Clark County is on the verge of jacking up the fees it charges to wireless carriers to install their equipment on public light poles. The increase could be as high as a whopping 450 percent.
In order to ensure cellular service and expand network capacity, companies such as Verizon and Sprint place low-powered devices on street lights. They currently pay as much as $700 a year for each device.
But a consulting firm working with the county to develop a “broadband wireless master plan” — isn’t the government bureaucracy wonderful? — has recommended increasing the fees in order to raise money for the installation of additional underground fiber optic cable.
The new charges could be as high as $3,960 per pole and generate $2 million annually.
“These rates are comparable to what the carriers are paying in other cities,” said Mike Harwell, the county’s assistant manager of business license operations, “so they shouldn’t be shocked.”
He’s right, in part. Who could ever be shocked by a government proposal to nickel and dime those operating in the private sector (see editorial above)?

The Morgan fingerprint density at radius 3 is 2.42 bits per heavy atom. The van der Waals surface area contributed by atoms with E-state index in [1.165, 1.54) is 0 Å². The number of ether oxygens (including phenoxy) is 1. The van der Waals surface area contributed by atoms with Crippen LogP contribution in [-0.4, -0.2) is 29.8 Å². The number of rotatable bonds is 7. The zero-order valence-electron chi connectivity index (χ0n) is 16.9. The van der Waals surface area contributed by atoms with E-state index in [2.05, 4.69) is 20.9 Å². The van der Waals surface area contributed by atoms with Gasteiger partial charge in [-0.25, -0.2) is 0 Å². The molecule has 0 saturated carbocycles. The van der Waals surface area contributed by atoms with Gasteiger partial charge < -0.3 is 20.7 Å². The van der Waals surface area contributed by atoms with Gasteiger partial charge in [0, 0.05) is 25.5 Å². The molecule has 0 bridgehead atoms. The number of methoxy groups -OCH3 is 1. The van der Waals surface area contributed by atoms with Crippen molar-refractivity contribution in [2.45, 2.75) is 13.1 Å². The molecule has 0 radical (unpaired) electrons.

Mr. Harwell went on to imply that the massive price hike won’t be a deterrent to wireless carriers. Well, maybe. But before reaching that conclusion, county officials might want to sit down and discuss the situation further with the relevant actors, rather than arrogantly dismissing their concerns.
Indeed, a Verizon spokeswoman wrote in an email that county’s plan was “excessive and cost-prohibitive” and could be a “significant impediment” to adding 5G technology.
It’s also worth noting that the higher costs will no doubt be passed on to local consumers, just like the dozens of other small taxes and fees that lard up every utility invoice. It may come as a shock to Mr. Harwell, but corporations don’t pay taxes. They simply collect them.